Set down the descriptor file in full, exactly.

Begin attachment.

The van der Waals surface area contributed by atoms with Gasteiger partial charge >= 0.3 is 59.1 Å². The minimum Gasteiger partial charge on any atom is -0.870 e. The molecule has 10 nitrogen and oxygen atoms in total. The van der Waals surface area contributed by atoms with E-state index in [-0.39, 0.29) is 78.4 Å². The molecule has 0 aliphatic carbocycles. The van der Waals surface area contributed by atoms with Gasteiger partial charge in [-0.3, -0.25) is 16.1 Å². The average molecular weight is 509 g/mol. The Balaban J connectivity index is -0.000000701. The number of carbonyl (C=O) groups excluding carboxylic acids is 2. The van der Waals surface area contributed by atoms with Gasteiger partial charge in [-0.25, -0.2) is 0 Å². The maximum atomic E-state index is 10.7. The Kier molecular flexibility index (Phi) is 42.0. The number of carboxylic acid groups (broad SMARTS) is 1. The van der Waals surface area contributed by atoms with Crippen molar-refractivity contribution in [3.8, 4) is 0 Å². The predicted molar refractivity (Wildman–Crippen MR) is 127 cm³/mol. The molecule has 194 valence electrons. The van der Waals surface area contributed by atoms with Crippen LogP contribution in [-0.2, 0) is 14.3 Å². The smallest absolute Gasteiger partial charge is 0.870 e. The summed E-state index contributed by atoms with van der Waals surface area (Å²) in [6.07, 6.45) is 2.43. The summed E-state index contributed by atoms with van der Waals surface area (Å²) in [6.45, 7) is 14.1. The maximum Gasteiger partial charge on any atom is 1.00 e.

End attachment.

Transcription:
The van der Waals surface area contributed by atoms with Gasteiger partial charge >= 0.3 is 59.1 Å². The minimum Gasteiger partial charge on any atom is -0.870 e. The molecule has 10 nitrogen and oxygen atoms in total. The van der Waals surface area contributed by atoms with E-state index in [-0.39, 0.29) is 78.4 Å². The molecule has 0 aliphatic carbocycles. The van der Waals surface area contributed by atoms with Gasteiger partial charge in [-0.3, -0.25) is 16.1 Å². The average molecular weight is 509 g/mol. The Balaban J connectivity index is -0.000000701. The number of carbonyl (C=O) groups excluding carboxylic acids is 2. The van der Waals surface area contributed by atoms with Gasteiger partial charge in [-0.25, -0.2) is 0 Å². The maximum atomic E-state index is 10.7. The Kier molecular flexibility index (Phi) is 42.0. The number of carboxylic acid groups (broad SMARTS) is 1. The van der Waals surface area contributed by atoms with Crippen molar-refractivity contribution in [3.8, 4) is 0 Å². The predicted molar refractivity (Wildman–Crippen MR) is 127 cm³/mol. The molecule has 194 valence electrons. The van der Waals surface area contributed by atoms with Crippen LogP contribution in [-0.2, 0) is 14.3 Å². The smallest absolute Gasteiger partial charge is 0.870 e. The summed E-state index contributed by atoms with van der Waals surface area (Å²) in [6.07, 6.45) is 2.43. The summed E-state index contributed by atoms with van der Waals surface area (Å²) in [6.45, 7) is 14.1. The maximum Gasteiger partial charge on any atom is 1.00 e.